3. What are the most popular combinations of 'emojis'?

The Bitės Profė notes that knowing how popular 'emojis' have become, it's not at all surprising that they have quite naturally started evolving into an 'emoji' language. 'Most probably every user of a smartphone or any social media has at least once tried to experiment with 'emojis'. Ranging from the most ordinary smileys conveniently used to show what is funny, or a selection of the most favourite unusual 'emoji' to complete sentences, or writing stories only with 'emojis'. There are even dictionaries of 'emoji' combinations with meanings'.

4. 'Emojis' that mean not what you think...

Given that currently more than 2,800 emojis are used globally, the Bitės Profė says there are quite a few that may appear unclear or are simply incomprehensible. 'Currently 'emojis' are used by countries throughout the world, often to convey something characteristic of the culture or a specific nation. For example, a squared white pancake with a rosy spiral shown next to a pizza means a Japanese fish cake, and a brown ball is a rice cookie. Amusing misunderstandings can occur with 'emojis' that are not so easy to immediately understand. A red flame with a brick sign in fact means a name card, a telephone icon with an arrow can mean either an incoming call or the information in a phone, and a violet button is a symbol for a mouse wheel'.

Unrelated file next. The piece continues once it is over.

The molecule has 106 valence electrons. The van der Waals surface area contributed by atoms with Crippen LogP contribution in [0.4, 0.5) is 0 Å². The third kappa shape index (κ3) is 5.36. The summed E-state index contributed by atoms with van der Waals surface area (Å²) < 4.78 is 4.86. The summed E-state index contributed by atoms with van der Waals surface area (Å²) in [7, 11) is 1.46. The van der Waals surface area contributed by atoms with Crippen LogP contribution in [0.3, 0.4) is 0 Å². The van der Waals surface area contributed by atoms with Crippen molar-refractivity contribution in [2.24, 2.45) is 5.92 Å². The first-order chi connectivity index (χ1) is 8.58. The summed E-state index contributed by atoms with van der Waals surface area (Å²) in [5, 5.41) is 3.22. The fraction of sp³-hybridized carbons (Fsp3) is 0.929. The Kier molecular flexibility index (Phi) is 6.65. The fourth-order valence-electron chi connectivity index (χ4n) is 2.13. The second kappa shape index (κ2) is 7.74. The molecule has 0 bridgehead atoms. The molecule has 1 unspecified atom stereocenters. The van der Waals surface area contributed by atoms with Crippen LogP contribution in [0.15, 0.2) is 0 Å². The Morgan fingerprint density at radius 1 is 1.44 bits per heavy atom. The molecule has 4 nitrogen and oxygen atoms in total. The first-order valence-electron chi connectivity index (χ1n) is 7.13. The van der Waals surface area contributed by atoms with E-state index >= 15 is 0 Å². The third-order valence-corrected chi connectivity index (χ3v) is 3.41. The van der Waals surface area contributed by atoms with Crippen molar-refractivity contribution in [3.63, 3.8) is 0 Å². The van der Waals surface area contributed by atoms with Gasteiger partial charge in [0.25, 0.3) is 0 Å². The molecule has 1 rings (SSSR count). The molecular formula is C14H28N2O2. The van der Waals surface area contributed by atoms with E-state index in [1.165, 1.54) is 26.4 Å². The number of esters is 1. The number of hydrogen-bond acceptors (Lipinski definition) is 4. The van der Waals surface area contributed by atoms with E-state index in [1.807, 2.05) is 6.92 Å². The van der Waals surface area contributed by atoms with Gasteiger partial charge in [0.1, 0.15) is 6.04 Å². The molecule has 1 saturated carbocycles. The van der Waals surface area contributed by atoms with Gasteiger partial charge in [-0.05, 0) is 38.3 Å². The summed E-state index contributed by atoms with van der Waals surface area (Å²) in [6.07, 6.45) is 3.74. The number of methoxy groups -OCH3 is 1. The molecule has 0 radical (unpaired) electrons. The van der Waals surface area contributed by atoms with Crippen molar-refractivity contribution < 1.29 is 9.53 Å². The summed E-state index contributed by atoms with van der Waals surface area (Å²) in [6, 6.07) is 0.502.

According to Agnė Adomaitytė, it's possible to make a mistake using some smileys because they mean different things at the same time. For instance, a laughter 'emoji' with a drop of sweat means a 'grinning face of sweat', a frowning 'emoji' with a drop of sweat means a 'face with cold sweat', while a sad 'emoji' with a tear means 'a sad but relieved face'.

5. How can companies 'domesticate' 'emojis'?

According to the Bitės Profė, 'emojis' are so popular and favoured by the public that different companies around the world have started using them in their operations, and such attempts have proved successful.

'One of the most frequently mentioned examples of the successful usage of 'emojis' is the well-known Pizza Hut network Domino's Pizza. As soon as a pizza 'emoji' appeared, the company started using it, and all the clients needed to do to order one was to upload a pizza 'emoji' in the Facebook chat box. Another notable example is the Global Nature Fund, which has used 'emojis' to commemorate endangered animal species. The decision was widely discussed, and now people across the world have started to regularly use animal 'emojis'. Another intriguing solution passed by a museum that at the time as displaying a Louis Armstrong trumpet – just by using a trumpet 'emoji' in its records the museum attracted significant attention. And a tropical 'emoji' readily became a symbol for many travel operators, often when making different travel offers', the Bitės Profė says.

Finally, according to Agnė Adomaitytė, in order to find out more about 'emojis', their history and how to find them and use them in your smart device, you are at any time welcome to contact the Bitės Profai who are based in the main Lithuanian cities, who will be happy to help and give you advice.